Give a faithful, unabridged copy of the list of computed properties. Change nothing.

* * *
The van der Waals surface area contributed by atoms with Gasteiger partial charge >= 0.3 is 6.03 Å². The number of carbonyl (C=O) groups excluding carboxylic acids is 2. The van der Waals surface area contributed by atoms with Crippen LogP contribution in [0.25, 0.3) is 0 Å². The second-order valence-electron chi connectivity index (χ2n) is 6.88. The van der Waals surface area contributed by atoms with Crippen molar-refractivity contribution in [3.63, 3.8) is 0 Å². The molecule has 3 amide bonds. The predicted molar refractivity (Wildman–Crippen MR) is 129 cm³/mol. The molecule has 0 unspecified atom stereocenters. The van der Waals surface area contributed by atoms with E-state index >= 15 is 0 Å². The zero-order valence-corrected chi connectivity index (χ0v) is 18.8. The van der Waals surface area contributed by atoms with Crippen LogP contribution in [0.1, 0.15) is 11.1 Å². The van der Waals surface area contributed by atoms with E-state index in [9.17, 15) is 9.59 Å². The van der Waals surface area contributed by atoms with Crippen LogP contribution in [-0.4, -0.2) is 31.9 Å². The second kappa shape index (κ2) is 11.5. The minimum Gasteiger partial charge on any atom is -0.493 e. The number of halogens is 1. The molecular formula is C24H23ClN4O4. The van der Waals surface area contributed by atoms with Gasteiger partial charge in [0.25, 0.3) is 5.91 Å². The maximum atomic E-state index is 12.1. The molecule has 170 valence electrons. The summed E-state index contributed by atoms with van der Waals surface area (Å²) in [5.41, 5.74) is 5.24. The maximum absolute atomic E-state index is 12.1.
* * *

The van der Waals surface area contributed by atoms with Gasteiger partial charge >= 0.3 is 6.03 Å². The number of carbonyl (C=O) groups excluding carboxylic acids is 2. The van der Waals surface area contributed by atoms with Crippen LogP contribution in [0.25, 0.3) is 0 Å². The second-order valence-electron chi connectivity index (χ2n) is 6.88. The van der Waals surface area contributed by atoms with Crippen molar-refractivity contribution in [3.63, 3.8) is 0 Å². The molecule has 3 amide bonds. The predicted molar refractivity (Wildman–Crippen MR) is 129 cm³/mol. The molecule has 0 unspecified atom stereocenters. The van der Waals surface area contributed by atoms with E-state index >= 15 is 0 Å². The zero-order valence-corrected chi connectivity index (χ0v) is 18.8. The van der Waals surface area contributed by atoms with Crippen LogP contribution in [0.1, 0.15) is 11.1 Å². The van der Waals surface area contributed by atoms with E-state index in [9.17, 15) is 9.59 Å². The van der Waals surface area contributed by atoms with Crippen LogP contribution in [-0.4, -0.2) is 31.9 Å². The second kappa shape index (κ2) is 11.5. The minimum Gasteiger partial charge on any atom is -0.493 e. The number of halogens is 1. The molecular formula is C24H23ClN4O4. The van der Waals surface area contributed by atoms with Gasteiger partial charge in [0.25, 0.3) is 5.91 Å². The maximum atomic E-state index is 12.1. The molecule has 170 valence electrons. The summed E-state index contributed by atoms with van der Waals surface area (Å²) in [5.41, 5.74) is 5.24. The maximum absolute atomic E-state index is 12.1.